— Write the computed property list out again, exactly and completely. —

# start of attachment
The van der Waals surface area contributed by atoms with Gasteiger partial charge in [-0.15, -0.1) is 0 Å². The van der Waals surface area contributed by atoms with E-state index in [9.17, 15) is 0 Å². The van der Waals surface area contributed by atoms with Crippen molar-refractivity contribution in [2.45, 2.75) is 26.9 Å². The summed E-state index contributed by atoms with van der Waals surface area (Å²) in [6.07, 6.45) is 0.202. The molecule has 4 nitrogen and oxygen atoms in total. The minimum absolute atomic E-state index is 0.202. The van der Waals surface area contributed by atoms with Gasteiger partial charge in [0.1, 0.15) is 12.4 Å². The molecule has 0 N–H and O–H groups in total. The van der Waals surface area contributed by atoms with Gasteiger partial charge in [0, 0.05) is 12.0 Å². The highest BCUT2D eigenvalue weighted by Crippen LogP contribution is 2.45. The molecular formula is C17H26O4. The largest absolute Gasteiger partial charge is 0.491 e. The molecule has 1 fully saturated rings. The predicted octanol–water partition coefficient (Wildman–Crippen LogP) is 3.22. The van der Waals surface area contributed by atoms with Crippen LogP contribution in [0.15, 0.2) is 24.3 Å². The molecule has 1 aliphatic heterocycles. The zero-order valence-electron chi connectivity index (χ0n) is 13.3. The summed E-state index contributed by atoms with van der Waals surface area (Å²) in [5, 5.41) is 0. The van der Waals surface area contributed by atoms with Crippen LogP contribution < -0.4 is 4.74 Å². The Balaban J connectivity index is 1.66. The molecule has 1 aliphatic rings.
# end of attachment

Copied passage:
The van der Waals surface area contributed by atoms with Gasteiger partial charge in [-0.15, -0.1) is 0 Å². The van der Waals surface area contributed by atoms with E-state index in [9.17, 15) is 0 Å². The van der Waals surface area contributed by atoms with Crippen molar-refractivity contribution in [2.45, 2.75) is 26.9 Å². The summed E-state index contributed by atoms with van der Waals surface area (Å²) in [6.07, 6.45) is 0.202. The molecule has 4 nitrogen and oxygen atoms in total. The minimum absolute atomic E-state index is 0.202. The van der Waals surface area contributed by atoms with Gasteiger partial charge in [0.1, 0.15) is 12.4 Å². The molecule has 0 N–H and O–H groups in total. The van der Waals surface area contributed by atoms with Gasteiger partial charge in [0, 0.05) is 12.0 Å². The highest BCUT2D eigenvalue weighted by Crippen LogP contribution is 2.45. The molecular formula is C17H26O4. The largest absolute Gasteiger partial charge is 0.491 e. The molecule has 1 fully saturated rings. The predicted octanol–water partition coefficient (Wildman–Crippen LogP) is 3.22. The van der Waals surface area contributed by atoms with Crippen LogP contribution in [0.15, 0.2) is 24.3 Å². The molecule has 1 aliphatic heterocycles. The zero-order valence-electron chi connectivity index (χ0n) is 13.3. The summed E-state index contributed by atoms with van der Waals surface area (Å²) in [5, 5.41) is 0. The van der Waals surface area contributed by atoms with Crippen LogP contribution < -0.4 is 4.74 Å². The Balaban J connectivity index is 1.66. The molecule has 1 aliphatic rings.